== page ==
A husband or wife with a debilitating illness can hasten your own death, a study suggests.
The researchers blame the stress and the loss of companionship, practical help, income and other support that can occur when a spouse gets sick.
"You can die of a broken heart not just when a partner dies, but when your partner falls ill," said the chief researcher, Dr. Nicholas Christakis at Harvard Medical School.
The study at Harvard and the University of Pennsylvania appears in the New England Journal of Medicine. The research, backed by the National Institutes of Health, analyzed Medicare records from a representative national sample of 518,240 elderly couples over nine years.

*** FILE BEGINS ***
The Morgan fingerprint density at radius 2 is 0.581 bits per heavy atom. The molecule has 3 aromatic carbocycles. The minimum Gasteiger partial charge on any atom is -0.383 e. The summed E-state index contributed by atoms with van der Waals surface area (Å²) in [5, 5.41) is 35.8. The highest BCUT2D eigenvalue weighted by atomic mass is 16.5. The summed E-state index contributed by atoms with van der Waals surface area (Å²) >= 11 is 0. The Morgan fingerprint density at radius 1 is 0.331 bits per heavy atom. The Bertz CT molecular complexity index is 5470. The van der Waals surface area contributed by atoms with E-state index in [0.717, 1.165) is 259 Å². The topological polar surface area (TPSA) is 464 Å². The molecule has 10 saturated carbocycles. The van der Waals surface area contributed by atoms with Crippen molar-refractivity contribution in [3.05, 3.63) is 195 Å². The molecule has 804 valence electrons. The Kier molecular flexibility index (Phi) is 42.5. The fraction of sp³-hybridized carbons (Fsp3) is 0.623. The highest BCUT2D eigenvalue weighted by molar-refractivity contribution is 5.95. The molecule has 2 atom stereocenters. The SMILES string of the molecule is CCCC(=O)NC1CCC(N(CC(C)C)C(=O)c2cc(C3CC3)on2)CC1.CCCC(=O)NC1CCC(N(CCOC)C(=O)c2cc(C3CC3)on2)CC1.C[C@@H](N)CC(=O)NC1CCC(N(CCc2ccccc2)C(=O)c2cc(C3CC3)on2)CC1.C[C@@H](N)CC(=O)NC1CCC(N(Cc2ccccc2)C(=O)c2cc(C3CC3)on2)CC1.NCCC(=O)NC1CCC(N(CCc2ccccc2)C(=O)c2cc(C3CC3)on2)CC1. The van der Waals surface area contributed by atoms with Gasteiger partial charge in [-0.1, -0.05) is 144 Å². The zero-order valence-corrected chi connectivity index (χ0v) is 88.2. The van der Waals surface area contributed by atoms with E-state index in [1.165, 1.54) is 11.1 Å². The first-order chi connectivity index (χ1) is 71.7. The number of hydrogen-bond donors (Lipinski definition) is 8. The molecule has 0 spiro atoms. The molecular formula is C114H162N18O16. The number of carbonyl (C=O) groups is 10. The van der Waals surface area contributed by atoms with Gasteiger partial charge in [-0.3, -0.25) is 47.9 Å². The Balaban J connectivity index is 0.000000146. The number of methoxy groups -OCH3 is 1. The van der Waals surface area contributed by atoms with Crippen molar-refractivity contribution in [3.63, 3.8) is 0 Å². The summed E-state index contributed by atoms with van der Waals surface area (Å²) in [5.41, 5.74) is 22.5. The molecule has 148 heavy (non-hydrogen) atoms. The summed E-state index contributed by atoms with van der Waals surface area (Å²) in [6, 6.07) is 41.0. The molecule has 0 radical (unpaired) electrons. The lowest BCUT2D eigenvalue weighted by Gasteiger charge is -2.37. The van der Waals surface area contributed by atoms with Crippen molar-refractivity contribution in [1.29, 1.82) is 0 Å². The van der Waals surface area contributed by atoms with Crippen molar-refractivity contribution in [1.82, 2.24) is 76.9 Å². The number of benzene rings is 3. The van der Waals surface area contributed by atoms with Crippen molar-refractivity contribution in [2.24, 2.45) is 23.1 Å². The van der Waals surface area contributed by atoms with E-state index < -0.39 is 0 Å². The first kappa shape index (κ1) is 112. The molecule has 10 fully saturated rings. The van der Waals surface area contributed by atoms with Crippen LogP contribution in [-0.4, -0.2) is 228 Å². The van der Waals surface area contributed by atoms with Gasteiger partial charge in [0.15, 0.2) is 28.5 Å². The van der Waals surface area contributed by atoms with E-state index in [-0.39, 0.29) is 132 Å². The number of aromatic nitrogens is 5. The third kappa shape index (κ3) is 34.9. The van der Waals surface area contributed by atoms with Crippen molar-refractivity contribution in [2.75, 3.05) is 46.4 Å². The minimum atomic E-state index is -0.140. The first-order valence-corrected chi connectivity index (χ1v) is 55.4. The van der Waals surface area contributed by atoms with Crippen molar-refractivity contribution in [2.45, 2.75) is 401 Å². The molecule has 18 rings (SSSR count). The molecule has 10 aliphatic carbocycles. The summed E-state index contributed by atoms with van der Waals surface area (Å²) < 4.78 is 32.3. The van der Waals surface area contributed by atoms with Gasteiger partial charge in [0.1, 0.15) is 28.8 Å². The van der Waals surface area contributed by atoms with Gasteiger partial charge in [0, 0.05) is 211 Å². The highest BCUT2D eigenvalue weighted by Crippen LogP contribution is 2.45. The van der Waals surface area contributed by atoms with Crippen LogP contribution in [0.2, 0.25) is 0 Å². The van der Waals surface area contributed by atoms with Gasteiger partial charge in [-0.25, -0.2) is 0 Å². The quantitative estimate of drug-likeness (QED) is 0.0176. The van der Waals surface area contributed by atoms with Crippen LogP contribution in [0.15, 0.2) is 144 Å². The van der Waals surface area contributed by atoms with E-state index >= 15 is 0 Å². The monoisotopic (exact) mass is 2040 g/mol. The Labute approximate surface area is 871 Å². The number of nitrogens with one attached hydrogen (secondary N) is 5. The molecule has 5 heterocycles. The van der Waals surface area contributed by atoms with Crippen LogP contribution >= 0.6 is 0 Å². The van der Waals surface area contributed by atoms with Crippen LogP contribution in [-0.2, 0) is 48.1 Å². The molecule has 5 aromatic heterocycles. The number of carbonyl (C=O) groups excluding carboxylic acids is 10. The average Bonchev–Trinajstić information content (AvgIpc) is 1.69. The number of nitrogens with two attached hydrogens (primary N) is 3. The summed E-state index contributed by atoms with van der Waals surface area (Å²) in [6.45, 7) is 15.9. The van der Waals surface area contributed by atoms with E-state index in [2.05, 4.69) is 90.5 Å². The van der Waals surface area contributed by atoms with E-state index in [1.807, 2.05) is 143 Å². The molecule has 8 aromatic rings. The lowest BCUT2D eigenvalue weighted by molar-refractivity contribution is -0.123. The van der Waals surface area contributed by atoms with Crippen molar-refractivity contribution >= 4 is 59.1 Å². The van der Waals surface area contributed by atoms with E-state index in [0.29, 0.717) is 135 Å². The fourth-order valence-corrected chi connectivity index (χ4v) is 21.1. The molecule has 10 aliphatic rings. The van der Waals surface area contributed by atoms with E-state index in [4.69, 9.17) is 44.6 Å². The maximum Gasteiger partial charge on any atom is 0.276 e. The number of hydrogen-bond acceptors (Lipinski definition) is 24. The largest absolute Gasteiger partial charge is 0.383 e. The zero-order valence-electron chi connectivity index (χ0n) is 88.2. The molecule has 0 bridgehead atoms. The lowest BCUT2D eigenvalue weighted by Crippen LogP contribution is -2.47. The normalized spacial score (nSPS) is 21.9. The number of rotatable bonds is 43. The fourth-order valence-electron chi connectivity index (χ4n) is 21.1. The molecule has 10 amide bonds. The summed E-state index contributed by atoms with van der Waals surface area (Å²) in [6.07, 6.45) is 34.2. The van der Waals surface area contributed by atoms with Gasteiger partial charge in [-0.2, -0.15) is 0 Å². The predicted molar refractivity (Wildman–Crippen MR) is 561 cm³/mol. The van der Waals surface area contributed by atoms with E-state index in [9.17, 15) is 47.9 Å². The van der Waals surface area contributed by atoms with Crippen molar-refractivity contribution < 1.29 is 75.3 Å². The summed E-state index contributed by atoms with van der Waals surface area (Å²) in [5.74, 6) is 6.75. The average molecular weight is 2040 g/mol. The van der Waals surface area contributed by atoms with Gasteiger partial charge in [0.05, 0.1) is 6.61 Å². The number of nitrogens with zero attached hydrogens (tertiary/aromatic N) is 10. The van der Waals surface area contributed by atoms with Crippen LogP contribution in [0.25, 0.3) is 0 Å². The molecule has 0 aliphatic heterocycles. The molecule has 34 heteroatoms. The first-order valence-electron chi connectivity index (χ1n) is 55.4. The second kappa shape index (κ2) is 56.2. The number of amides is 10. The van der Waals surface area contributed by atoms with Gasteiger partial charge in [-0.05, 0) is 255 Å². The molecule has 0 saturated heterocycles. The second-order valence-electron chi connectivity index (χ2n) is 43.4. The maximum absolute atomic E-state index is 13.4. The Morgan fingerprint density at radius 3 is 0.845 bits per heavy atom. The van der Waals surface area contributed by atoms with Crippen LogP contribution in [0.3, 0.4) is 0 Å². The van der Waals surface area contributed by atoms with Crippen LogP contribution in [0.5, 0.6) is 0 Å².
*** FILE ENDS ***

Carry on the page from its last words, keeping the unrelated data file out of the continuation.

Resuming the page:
Past research has shown that the spouses of sick people face higher risks of illness and death themselves - a phenomenon sometimes called the "caregiver burden" or the "bereavement effect." But this study examined an extraordinarily large group of couples and also quantified the risk associated with a range of illnesses.
It found that the risk is considerable: Men were 4.5 percent more likely than usual to die on any given day after their wives were hospitalized; women with sick husbands were almost 3 percent more likely to die.
If the sick spouse dies, the partner's risk of death - whether from accidents, suicide, infections or pre-existing conditions, such as diabetes - shoots up fivefold, rising by 21 percent for men and 17 percent for women, the researchers said.
The partner's death risks were especially high in the six months after the spouse was hospitalized for a severely disabling problem.